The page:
HomeDash is a simplistic, centralized & dynamic dashboard application for your container based home network. It provides a REST API endpoint that allows you to add applications to the dashboard.
- Single, statically compiled binary
- Basic UI for dashboard based on plain HTML, CSS and a sprinkling of VueJS
- Automated, regular removal/refresh of entries older that X minutes
- Configuration through environment variables or config.yml file
- Swagger docs for REST API (see http://localhost:8080/static/docs)
- Distroless container image
- Multi-architecture container image
Keep in mind that dashboard is intended for local usage, so there are no provisions for authentication, etc.
So why did I create this when there are already so many dashboard applications out there?
I looked around a fair bit, tried several different dashboards but found that a lot of them implemented only part of what I wanted.
Another problem I came across was bloat. I wanted a simple dashboard that just showed me links to my homelab applications. A lot of dashboard applications I came across added lots of overhead to the mix, statistics, API calls to the applications, etc.
With HomeDash my goals are:
- Single binary;
- Sane default settings so you need minimal configuration;
- Multiple sources reporting in automatically;
- As automated as possible;
- Regularly refreshing the list of applications;
- Useable as a container;
The server provides the dashboard & API. The sidecar application regularly sends an updated list of containers that are HomeDash enabled and actively running on the server that the sidecar is running on.
The sidecar application reads the labels for all containers on the same machine using the Docker API. Whenever a container has at least a label with the name
homedash.name, it adds that application to the list.
Right now, other (optional) labels include:
See the sidecar README for more and up-to-date details.
Originally I thought about using some sort of icon pack like SimpleIcons but soon found that had severe limitations. Open Source and reuseability to the rescue though!
The Heimdall dashboard has a seperate repository for icons and application information. I decided that, when you start HomeDash, it will download the archive from that respository and re-use the icons. Upon subsequent restarts, the icons from the cache directory will be used. In case you’re running the containerized version of HomeDash, you will need to bind a volume to the cache directory to ensure it survives a restart.
Using HomeDash is supposed to be as easy as possible. If you follow the steps below, you should be setup and ready to use it in a couple of minutes.
Assuming you want to try it with your server and sidecar on the same system.
- Download the latest HomeDash server & sidecar application application binaries;
1$> curl -L -o homedash https://github.com/mvdkleijn/homedash/releases/download/v1.0.0/homedash-linux-arm64 2$> curl -L -o homedash-sidecar https://github.com/mvdkleijn/homedash-sidecar/releases/download/v1.0.0/homedash-sidecar-linux-arm64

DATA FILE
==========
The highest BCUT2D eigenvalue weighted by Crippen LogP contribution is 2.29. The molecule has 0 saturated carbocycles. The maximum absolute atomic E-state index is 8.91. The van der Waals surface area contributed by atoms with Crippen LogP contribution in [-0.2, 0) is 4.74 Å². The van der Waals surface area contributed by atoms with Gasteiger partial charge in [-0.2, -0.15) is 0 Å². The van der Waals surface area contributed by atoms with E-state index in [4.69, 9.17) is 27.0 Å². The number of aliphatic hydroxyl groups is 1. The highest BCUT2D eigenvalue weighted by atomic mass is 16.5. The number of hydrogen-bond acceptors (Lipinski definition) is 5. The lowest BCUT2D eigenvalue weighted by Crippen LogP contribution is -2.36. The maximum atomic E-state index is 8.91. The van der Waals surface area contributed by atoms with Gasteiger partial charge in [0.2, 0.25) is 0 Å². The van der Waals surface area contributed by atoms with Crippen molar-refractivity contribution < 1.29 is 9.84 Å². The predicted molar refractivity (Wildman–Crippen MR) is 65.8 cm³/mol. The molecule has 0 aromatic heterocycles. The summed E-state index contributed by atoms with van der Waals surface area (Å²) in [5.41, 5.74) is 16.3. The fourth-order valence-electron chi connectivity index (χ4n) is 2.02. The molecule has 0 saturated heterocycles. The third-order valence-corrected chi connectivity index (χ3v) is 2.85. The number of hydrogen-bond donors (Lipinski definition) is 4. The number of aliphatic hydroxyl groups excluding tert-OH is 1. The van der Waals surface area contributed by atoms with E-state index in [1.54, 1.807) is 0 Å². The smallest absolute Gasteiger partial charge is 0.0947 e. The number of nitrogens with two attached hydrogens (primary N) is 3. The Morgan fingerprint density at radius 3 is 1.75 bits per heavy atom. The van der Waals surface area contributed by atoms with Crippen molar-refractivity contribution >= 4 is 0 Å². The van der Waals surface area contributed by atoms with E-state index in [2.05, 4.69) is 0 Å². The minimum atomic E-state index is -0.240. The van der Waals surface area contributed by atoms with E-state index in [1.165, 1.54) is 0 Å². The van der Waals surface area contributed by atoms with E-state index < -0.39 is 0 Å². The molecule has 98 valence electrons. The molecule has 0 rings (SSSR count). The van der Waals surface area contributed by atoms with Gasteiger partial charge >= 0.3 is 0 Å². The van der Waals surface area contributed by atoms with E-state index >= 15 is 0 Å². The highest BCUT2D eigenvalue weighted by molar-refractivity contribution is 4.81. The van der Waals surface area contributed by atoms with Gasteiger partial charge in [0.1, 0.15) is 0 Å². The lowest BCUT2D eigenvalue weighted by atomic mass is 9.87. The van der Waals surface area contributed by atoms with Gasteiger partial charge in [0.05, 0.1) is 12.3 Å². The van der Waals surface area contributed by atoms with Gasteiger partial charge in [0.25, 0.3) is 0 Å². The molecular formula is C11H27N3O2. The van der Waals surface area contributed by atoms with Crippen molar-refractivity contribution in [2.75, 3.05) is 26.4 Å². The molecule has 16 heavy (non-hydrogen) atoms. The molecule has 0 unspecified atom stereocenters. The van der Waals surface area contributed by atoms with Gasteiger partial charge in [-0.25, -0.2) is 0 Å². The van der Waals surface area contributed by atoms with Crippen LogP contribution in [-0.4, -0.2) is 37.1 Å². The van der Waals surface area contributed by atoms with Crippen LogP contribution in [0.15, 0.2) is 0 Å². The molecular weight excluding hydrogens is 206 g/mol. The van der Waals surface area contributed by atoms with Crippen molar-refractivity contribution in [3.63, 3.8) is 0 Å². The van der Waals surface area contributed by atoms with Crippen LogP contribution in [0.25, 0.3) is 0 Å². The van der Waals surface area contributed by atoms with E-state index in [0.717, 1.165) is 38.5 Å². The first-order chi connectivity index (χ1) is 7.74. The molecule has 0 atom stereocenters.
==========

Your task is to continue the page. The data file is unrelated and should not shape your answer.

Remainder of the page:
- Run the HomeDash server application;
- Configure one of your application containers to have the following labels:
1# Docker compose example 2labels: 3 - "homedash.name=Adguard" 4 - "homedash.url=http://localhost:8800" 5 - "homedash.icon=adguard"
- Run the sidecar application;
1$> export HOMEDASH-SERVER=http://localhost:8080 # or whatever the equivalent is for your system 2$> ./homedash-sidecar
- Go to http://localhost:8080 and see the dashboard;
A slightly more complex setup can be achieved easily with Docker Compose. The example below provides the server and sidecar on the same system. It uses an existing Traefik reverse proxy in front of the dashboard and expects Tecnativa’s Docker socket proxy to be available.
Note: the reason for using the https://github.com/tecnativa/docker-socket-proxy mentioned above is for protecting the Docker socket against unauthorized access, since direct access to your Docker socket is usually not a good idea security wise.
Feel free to adjust where desired though.
1version: "3" 2 3networks: 4 traefik: 5 external: true 6 7services: 8 server: 9 image: ghcr.io/mvdkleijn/homedash:latest 10 container_name: homedash 11 volumes: 12 - ./data:/homedash 13 environment: 14 - USER_UID=65532 15 - USER_GID=65532 16 restart: always 17 networks: 18 - traefik 19 labels: 20 - "traefik.enable=true" 21 - "traefik.http.routers.homedash.entrypoints=web" 22 - "traefik.http.routers.homedash.rule=Host(`dash.example.com`)" 23 - "traefik.http.services.homedash.loadbalancer.server.port=8080" 24 - "homedash.name=HomeDash" 25 - "homedash.url=http://dash.example.com" 26 - "homedash.icon=homedash" 27 28 sidecar: 29 image: ghcr.io/mvdkleijn/homedash-sidecar:latest 30 container_name: homedash-sidecar 31 environment: 32 - USER_UID=65532 33 - USER_GID=65532 34 - HOMEDASH_SERVER=http://dash.example.com 35 - DOCKER_HOST=http://host.docker.internal:2375 36 restart: always 37 network_mode: host 38 extra_hosts: 39 - "host.docker.internal:host-gateway" 40 labels: 41 - "traefik.enable=false" 42 depends_on: 43 server: 44 condition: service_healthy
You can find the Github repositories at:
There you can read more details in the README files, report issues and/or collaborate in its development.
Currently supported stack:
- Go versions, see: https://endoflife.date/go
- Architectures: amd64, arm64